KPA to invite fresh bids for transit cargo services

 

MV Boston offloading cargo at the Port of Lamu, March 2023. [Robert Menza, Standard]

The Kenya Ports Authority will re-tender for the provision of end-to-end logistics services for cargo destined for transit markets amid a storm from freight forwarders who have opposed the decision.

KPA said that an earlier tender for last-mile transportation services was non-responsive, but will be progressed in line with the public procurement guidelines.

The ports acting manager of corporate communication, Mr Jones Buchere, said transit markets form a critical business segment for KPA, representing 32 per cent of the total traffic through the port of Mombasa as of 2023.

Insisting that KPA had not shelved the plan due to opposition from clearing and forwarding agents, Mr Buchere said Mombasa faces competition from neighbouring ports and transport corridors, hence the plan.

He cited some markets where he said Mombasa was geographically disadvantaged for the need to employ innovative approaches.

"Re-tendering will be embarked upon after incorporating views from key stakeholders, a process that is currently ongoing through various consultations," he said.

He said KPA strives to remain the market leader and is constantly developing strategies to competitively position the Mombasa port, curb cargo diversion and promote business growth.

"Several initiatives have been adopted such as tariff-based incentives, increase of free-storage period and end-to-end logistics solutions to offer a one-stop service," said Mr Buchere on efforts to improve services for transit markets.

Last week, the Kenya International Freight and Warehousing Association (Kifwa) national chairman, Mr Roy Mwanthi, claimed all freight agents had rejected KPA's plan to handle end-to-end logistics for cargo destined for the landlocked countries.

He said his members had opposed the deal during a Tuesday port stakeholders meeting at the port, saying it would impact negatively on their businesses.

"Stakeholders have rejected the plan because it poses direct competition between KPA and freight forwarders, its customers," Mr Mwanthi argued.

In the plan, KPA wants to ferry cargo for transit from the port to Naivasha and offer logistical support, but clearing and forwarding agents say this will push them out of business.

The transit market for the port includes Uganda, South Sudan, the Democratic Republic of Congo, Burundi and Rwanda.

Statistics from KPA show that Mombasa port handled 11,395,478 tonnes of cargo for the transit market last year.

Uganda had the lion’s share with 7,115,085 tonnes, or 62.4 per cent of the landlocked countries' market.

South Sudan came second with 1,901,758 tonnes followed by DRC with 1,510,979 tonnes.

Other transit markets are Rwanda, Burundi and parts of Tanzania.

The landlocked countries using the port have since put pressure on KPA to make it easier to do business at the facility or they move to the neighbouring port of Dar es Salaam.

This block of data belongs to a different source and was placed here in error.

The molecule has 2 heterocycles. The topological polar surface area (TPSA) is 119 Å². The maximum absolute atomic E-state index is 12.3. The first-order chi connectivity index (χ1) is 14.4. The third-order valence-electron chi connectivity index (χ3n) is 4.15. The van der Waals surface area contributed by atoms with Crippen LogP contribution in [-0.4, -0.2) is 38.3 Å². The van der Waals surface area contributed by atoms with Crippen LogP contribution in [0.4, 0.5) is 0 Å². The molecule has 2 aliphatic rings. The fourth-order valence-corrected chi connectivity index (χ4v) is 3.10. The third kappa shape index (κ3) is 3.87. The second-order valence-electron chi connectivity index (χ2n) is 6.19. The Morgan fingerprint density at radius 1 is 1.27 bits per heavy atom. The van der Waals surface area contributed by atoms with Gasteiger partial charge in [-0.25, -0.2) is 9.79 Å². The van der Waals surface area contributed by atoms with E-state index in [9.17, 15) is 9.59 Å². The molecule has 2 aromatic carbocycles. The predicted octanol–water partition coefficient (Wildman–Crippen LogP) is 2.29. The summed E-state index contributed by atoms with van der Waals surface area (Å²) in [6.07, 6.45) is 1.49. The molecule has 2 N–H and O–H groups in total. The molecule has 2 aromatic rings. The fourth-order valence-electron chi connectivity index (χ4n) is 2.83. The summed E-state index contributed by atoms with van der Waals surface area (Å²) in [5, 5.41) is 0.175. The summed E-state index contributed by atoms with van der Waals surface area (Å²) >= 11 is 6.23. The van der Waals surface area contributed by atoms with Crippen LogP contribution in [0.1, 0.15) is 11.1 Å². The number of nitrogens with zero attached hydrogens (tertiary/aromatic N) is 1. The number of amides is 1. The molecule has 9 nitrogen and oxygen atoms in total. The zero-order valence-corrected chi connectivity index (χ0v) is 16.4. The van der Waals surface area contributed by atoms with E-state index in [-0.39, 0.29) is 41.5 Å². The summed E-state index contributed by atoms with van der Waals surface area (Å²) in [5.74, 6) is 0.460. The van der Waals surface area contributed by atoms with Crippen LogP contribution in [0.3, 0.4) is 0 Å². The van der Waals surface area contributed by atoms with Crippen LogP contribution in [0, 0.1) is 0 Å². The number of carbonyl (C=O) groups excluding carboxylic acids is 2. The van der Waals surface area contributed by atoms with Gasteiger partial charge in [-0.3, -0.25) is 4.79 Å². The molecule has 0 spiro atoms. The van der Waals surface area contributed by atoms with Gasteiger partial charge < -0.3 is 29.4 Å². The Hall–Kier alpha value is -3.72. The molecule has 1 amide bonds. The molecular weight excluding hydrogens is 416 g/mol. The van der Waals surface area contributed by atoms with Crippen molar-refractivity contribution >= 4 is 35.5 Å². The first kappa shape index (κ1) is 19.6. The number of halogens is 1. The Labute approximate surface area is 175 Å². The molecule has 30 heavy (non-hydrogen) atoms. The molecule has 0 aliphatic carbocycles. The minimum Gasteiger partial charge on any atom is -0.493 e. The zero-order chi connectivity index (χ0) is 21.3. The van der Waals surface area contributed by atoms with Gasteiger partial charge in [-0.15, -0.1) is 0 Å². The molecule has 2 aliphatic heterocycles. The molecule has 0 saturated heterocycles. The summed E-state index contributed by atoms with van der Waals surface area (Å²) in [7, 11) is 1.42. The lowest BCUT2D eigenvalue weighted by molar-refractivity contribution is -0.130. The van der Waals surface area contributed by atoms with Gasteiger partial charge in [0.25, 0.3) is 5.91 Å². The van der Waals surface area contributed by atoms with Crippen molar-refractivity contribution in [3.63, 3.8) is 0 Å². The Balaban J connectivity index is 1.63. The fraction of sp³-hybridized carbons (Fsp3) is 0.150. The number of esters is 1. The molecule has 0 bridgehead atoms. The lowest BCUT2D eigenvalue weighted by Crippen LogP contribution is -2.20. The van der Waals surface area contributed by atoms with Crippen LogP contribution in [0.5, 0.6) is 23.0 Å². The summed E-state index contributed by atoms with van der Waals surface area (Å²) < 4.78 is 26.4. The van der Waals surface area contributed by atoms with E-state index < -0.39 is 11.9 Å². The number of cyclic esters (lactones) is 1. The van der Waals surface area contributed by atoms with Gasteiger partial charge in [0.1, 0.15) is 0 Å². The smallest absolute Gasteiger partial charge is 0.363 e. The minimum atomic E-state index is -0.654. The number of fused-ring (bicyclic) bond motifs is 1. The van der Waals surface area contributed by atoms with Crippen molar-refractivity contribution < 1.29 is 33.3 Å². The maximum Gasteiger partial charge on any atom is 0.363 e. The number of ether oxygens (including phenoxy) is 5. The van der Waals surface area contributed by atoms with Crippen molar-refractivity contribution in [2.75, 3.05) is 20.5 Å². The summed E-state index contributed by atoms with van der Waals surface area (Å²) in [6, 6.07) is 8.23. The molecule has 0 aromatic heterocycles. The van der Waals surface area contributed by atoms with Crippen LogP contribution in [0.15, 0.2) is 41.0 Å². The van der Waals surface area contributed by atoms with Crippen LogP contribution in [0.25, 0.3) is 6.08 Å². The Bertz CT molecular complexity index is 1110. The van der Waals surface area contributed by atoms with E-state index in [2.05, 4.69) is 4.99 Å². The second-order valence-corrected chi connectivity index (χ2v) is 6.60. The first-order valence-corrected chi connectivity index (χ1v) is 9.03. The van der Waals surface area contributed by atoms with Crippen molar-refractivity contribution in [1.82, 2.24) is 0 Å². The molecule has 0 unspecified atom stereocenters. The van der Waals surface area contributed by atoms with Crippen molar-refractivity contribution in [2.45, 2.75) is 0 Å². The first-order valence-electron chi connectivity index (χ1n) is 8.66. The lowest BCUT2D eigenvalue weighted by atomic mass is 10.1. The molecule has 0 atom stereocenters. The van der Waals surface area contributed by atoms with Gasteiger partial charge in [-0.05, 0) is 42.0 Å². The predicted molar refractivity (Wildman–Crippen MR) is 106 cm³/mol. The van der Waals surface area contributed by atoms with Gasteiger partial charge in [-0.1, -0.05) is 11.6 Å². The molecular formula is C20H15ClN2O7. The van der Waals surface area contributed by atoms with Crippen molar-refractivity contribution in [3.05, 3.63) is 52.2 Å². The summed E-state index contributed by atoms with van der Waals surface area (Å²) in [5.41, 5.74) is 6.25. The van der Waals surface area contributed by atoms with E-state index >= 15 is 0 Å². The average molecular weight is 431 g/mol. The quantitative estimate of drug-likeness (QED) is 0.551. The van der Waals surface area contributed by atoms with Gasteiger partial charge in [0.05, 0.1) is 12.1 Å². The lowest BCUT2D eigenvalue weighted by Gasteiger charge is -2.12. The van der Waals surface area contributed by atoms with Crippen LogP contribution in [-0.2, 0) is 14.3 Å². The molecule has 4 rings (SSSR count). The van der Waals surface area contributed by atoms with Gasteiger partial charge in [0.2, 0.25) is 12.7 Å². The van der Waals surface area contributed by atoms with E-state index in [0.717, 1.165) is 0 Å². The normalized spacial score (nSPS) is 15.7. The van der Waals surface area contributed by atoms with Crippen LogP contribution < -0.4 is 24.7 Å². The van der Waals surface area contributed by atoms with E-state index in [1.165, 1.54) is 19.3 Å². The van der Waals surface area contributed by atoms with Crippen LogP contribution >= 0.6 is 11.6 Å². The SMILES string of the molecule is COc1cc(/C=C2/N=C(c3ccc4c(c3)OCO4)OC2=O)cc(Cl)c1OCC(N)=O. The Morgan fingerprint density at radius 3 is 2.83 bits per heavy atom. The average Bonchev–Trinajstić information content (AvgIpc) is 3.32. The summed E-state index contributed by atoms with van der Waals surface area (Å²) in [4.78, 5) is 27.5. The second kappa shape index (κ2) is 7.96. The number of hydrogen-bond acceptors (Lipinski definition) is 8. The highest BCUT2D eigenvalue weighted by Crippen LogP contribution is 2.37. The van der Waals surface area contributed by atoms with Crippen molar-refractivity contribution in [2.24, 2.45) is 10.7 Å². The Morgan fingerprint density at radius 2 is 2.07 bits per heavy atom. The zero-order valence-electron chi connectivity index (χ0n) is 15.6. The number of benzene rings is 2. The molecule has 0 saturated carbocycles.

The KPA deal has already been communicated to the transit market as part of the incentives to attract business and ward off competition from neighbouring ports.

Kifwa has written to KPA Chairman Benjamin Tayari, saying that its planned venture into the logistics business will negatively affect their business at the port and ultimately lead to closure.

In the letter, Mr Mwanthi claimed KPA’s plan to take transit cargo to Naivasha was against President Ruto’s directive when he took power to return port operations to Mombasa.

“KPA’s mandate is to develop, manage, operate and regulate ports and not to venture into end-to-end logistics business, unless the KPA Act is amended. We have objected to and rejected this plan because KPA wants to give work to a few clearing agents and create a monopoly. It also wants to return port operations to Naivasha against the presidential directive. We cannot accept that,” Mr Mwanthi said.

In response, Mr Tayari explained that KPA intended to provide end-to-end logistics to shorten the distance from Mombasa port for the transit countries and boost business in the Northern Corridor region.

“We are going to complement each other... We want to support our customers in the transit market. We will see how best to implement the plan meant to be a win-win... It is an opportunity for everyone; nobody will be forced out of business,” he assured.

He said KPA would engage the logistics industry and resolve any issue in the best interest of port business.

But Mwanthi claimed that a foreign shipping firm was angling for the end-to-end logistics business through a few clearing and forwarding agents to implement the KPA plan.

Opinion
Premium From Canaan to crisis: The reality of broken promises, economic missteps
Business
Fuel price relief for motorists as tax pain awaits in Finance Bill
Opinion
Adopt generative AI wisely to survive the curve, then thrive
Opinion
Why we should take note of trends in global trade